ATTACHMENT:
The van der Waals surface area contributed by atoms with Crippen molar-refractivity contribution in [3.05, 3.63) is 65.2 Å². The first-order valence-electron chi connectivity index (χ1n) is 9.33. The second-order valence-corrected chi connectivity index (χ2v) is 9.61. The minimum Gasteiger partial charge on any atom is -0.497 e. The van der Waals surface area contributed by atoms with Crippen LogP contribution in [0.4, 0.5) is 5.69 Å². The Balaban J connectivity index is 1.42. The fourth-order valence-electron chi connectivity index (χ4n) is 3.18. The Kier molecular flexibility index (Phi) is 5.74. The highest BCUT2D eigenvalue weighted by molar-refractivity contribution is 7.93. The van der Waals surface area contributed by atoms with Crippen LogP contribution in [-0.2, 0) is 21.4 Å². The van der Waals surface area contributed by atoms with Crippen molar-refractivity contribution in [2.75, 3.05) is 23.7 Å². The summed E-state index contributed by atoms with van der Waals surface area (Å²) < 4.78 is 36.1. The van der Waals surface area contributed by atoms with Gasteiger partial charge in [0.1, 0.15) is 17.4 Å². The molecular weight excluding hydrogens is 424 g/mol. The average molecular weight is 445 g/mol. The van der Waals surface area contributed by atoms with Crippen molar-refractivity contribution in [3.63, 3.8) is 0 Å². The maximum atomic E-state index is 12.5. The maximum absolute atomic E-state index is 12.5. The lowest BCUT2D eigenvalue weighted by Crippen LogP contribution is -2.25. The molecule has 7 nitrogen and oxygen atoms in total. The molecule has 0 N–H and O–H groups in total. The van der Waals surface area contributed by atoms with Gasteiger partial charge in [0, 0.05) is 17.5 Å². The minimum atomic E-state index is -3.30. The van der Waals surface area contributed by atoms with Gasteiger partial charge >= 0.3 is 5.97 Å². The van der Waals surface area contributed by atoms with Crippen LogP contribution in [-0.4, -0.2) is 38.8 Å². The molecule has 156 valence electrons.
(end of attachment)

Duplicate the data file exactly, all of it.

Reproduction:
The van der Waals surface area contributed by atoms with Crippen molar-refractivity contribution in [3.05, 3.63) is 65.2 Å². The first-order valence-electron chi connectivity index (χ1n) is 9.33. The second-order valence-corrected chi connectivity index (χ2v) is 9.61. The minimum Gasteiger partial charge on any atom is -0.497 e. The van der Waals surface area contributed by atoms with Crippen LogP contribution in [0.4, 0.5) is 5.69 Å². The Balaban J connectivity index is 1.42. The fourth-order valence-electron chi connectivity index (χ4n) is 3.18. The Kier molecular flexibility index (Phi) is 5.74. The highest BCUT2D eigenvalue weighted by molar-refractivity contribution is 7.93. The van der Waals surface area contributed by atoms with Crippen LogP contribution in [-0.2, 0) is 21.4 Å². The van der Waals surface area contributed by atoms with Crippen molar-refractivity contribution in [2.75, 3.05) is 23.7 Å². The summed E-state index contributed by atoms with van der Waals surface area (Å²) < 4.78 is 36.1. The van der Waals surface area contributed by atoms with Gasteiger partial charge in [0.1, 0.15) is 17.4 Å². The molecular weight excluding hydrogens is 424 g/mol. The average molecular weight is 445 g/mol. The van der Waals surface area contributed by atoms with Crippen molar-refractivity contribution in [3.63, 3.8) is 0 Å². The maximum atomic E-state index is 12.5. The maximum absolute atomic E-state index is 12.5. The lowest BCUT2D eigenvalue weighted by Crippen LogP contribution is -2.25. The molecule has 7 nitrogen and oxygen atoms in total. The molecule has 0 N–H and O–H groups in total. The van der Waals surface area contributed by atoms with Gasteiger partial charge in [0, 0.05) is 17.5 Å². The minimum atomic E-state index is -3.30. The van der Waals surface area contributed by atoms with Gasteiger partial charge >= 0.3 is 5.97 Å². The van der Waals surface area contributed by atoms with Crippen LogP contribution in [-0.4, -0.2) is 38.8 Å². The molecule has 156 valence electrons.